Chile court rules in favor of abortion in some cases

Chile court rules in favor of abortion in some cases
Pro and anti - abortion demonstrators shout slogans outside the Constitutional Court building in Santiago, Chile, Aug. 18, 2017. The court is to decide on a law that legalizes abortion in limited circumstances and end the socially conservative country's status as the last in South America with a blanket ban on the procedure. (AP Photo/Esteban Felix)

Chile's Constitutional Court on Monday upheld a measure that would end the country's absolute ban on abortions.

The court's 6-4 vote accepted the constitutionality of a measure to legalize abortions when a woman's life is in danger, when a fetus is not viable and in cases of rape. President Michelle Bachelet has said she will sign the measure that passed Congress this month. It will end Chile's stance as the last country in South America to ban abortion in all cases.

"Today, women have won, democracy has won, all of Chile has won," said Bachelet, a physician and former head of U.N. Women.

Court secretary Rodrigo Pica said details of the decision, which cannot be appealed, would be released on Aug. 28. Demonstrators in favor of therapeutic abortion celebrated outside the courtroom in the Chilean capital, while opponents protested, including two women carrying anti-abortion banners who embraced in tears after the decision was announced.

Conservative lawmakers had filed an appeal with the court to halt the law, arguing it was unconstitutional.

The Chilean reproductive rights organization Miles hailed the court's decision as a "historic moment that marks a before and after for Chilean women."

Chile court rules in favor of abortion in some cases
An anti-abortion demonstrator holds a sign that reads in Spanish "It is written: you will not kill" outside the Constitutional Court building in Santiago, Chile, Aug. 18, 2017. The court is to decide on a law that legalizes abortion in limited circumstances and end the socially conservative country's status as the last in South America with a blanket ban on the procedure. (AP Photo/Esteban Felix)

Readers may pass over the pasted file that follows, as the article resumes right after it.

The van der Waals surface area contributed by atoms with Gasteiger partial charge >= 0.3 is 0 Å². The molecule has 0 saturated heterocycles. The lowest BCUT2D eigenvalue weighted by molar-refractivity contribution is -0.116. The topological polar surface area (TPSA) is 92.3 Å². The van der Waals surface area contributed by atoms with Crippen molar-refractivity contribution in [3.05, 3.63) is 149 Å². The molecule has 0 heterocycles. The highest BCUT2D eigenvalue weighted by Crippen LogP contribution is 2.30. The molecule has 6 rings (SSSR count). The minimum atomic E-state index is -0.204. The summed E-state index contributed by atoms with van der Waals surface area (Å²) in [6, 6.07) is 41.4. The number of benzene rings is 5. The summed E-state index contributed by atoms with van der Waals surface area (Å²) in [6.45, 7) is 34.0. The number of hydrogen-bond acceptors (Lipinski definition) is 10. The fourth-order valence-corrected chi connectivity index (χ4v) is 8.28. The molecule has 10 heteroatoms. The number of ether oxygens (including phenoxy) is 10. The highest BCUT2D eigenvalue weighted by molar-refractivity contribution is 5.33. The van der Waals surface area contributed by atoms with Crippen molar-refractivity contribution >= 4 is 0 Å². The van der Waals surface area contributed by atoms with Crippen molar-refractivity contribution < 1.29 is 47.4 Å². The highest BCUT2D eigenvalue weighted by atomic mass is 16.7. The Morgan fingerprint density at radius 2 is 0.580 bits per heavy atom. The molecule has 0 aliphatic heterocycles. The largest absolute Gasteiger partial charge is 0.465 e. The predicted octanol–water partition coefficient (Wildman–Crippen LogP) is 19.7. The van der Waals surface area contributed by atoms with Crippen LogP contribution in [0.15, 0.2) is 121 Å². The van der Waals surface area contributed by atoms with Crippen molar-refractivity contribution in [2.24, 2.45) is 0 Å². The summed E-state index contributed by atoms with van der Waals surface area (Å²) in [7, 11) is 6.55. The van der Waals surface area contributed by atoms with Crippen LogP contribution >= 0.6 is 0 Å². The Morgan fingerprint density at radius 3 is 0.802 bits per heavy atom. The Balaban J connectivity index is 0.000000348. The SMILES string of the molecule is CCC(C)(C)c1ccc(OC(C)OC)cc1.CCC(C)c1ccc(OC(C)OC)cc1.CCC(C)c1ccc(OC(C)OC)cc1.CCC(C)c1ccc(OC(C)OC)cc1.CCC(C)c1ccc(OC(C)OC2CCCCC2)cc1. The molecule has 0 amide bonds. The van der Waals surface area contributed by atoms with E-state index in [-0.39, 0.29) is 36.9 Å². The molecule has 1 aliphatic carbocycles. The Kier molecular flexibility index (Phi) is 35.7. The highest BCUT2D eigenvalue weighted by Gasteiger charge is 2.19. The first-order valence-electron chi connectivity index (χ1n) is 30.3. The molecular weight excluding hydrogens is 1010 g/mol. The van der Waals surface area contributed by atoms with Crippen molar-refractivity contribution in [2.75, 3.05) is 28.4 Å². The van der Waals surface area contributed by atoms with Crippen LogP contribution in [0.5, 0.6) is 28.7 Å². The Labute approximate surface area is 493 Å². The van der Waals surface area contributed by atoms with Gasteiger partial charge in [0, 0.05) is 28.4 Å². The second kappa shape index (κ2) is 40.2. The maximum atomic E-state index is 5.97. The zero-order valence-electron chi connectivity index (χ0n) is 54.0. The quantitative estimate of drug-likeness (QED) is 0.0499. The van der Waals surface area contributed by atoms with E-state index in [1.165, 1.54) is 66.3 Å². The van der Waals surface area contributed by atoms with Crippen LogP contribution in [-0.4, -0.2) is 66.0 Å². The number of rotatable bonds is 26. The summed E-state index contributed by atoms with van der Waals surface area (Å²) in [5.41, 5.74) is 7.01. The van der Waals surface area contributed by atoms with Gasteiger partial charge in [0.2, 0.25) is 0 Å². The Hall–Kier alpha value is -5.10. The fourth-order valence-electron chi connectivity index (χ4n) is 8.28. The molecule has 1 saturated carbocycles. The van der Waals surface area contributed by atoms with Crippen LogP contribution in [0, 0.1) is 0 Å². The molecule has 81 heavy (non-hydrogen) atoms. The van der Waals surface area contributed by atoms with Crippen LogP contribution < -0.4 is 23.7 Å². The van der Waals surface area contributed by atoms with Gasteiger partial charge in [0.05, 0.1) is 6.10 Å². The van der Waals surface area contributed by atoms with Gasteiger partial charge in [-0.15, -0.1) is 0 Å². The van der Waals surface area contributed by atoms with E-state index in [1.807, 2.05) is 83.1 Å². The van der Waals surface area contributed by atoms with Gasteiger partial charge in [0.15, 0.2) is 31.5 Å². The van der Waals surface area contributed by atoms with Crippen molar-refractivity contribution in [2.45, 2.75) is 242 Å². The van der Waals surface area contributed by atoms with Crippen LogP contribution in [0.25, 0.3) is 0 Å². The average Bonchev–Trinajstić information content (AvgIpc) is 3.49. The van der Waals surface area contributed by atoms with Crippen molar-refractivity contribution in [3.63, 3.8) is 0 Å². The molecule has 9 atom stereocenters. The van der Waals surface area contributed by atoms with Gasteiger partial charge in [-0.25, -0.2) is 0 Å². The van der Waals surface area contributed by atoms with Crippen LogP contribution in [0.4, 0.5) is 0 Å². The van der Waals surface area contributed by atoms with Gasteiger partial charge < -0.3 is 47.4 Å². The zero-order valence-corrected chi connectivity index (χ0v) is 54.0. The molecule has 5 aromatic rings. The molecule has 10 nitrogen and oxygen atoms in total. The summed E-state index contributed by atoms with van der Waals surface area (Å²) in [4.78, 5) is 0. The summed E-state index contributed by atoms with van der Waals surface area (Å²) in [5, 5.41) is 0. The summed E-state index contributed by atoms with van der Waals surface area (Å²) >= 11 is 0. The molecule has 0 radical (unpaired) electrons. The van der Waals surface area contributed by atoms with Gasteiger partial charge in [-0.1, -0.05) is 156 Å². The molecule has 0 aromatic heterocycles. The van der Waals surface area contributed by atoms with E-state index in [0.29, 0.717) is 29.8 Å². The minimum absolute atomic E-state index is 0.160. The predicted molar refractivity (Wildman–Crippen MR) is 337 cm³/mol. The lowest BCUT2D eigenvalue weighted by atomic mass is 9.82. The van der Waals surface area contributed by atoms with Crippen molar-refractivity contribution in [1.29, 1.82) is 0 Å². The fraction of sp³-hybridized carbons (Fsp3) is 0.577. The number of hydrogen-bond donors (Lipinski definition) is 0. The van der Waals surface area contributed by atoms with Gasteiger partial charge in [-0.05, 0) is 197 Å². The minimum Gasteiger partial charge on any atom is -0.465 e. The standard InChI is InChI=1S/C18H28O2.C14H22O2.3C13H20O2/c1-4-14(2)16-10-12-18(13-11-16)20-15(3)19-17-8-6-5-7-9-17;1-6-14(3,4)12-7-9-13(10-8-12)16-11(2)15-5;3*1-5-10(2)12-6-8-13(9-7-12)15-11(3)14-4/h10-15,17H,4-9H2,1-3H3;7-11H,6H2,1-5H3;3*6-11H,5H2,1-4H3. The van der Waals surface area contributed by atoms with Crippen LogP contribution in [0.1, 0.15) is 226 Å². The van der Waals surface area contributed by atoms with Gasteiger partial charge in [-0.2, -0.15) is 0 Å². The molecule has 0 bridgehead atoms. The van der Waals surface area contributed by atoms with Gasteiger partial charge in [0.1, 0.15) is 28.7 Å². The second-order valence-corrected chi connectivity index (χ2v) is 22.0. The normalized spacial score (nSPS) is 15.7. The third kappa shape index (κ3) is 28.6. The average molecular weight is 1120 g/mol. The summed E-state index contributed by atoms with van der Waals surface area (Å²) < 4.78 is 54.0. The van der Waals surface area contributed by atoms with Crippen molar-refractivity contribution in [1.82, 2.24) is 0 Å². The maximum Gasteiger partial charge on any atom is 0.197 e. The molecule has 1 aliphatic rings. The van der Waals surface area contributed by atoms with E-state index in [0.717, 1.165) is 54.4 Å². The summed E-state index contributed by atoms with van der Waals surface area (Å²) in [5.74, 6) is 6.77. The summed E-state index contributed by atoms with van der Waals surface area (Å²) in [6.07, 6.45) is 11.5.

Chile legalized abortion for medical reasons in 1931, but the procedure was then banned under all circumstances in 1989 during the dictatorship of Gen. Augusto Pinochet.

Women found guilty of having abortions now face prison terms of up to five years. Still, thousands of illegal abortions are performed every year. Most involve black-market purchases of the drug misoprostol to end first-trimester pregnancies.

Those who can afford to sometimes seek abortions in neighboring Argentina or beyond.

Chile court rules in favor of abortion in some cases
Pro-abortion demonstrators shout slogans outside the Constitutional Court building in Santiago, Chile, Aug. 18, 2017. The court is to decide on a law that legalizes abortion in limited circumstances and end the socially conservative country's status as the last in South America with a blanket ban on the procedure. (AP Photo/Esteban Felix)

"Chile has finally moved one step closer to protecting the human rights of women and girls," said Erika Guevara-Rosas, Americas Director at Amnesty International.

"This victory is testament to the work of millions of women across the Americas and the world who fight against draconian laws that punish women and push them to seeking clandestine and dangerous abortions, putting their health and lives at risk."

The bill's passage comes as views continue to shift on social issues once considered taboo in the heavily Roman Catholic nation that only began to allow divorce in 2004. Congress recognized civil unions for same-sex couples in 2015.

Chile is one of four countries that currently prohibit abortion in all cases, according to the New York-based Center for Reproductive Rights, though a few others have rules so restrictive that they amount to de facto bans.

Chile court rules in favor of abortion in some cases
A woman holds a sign with the photo of a woman that was disappeared during the dictatorship of General Augusto Pinochet, next to anti-abortion demonstrators protesting outside the Constitutional Court building in Santiago, Chile, Aug. 18, 2017. The court is to decide on a law that legalizes abortion in limited circumstances and end the socially conservative country's status as the last in South America with a blanket ban on the procedure. (AP Photo/Esteban Felix)

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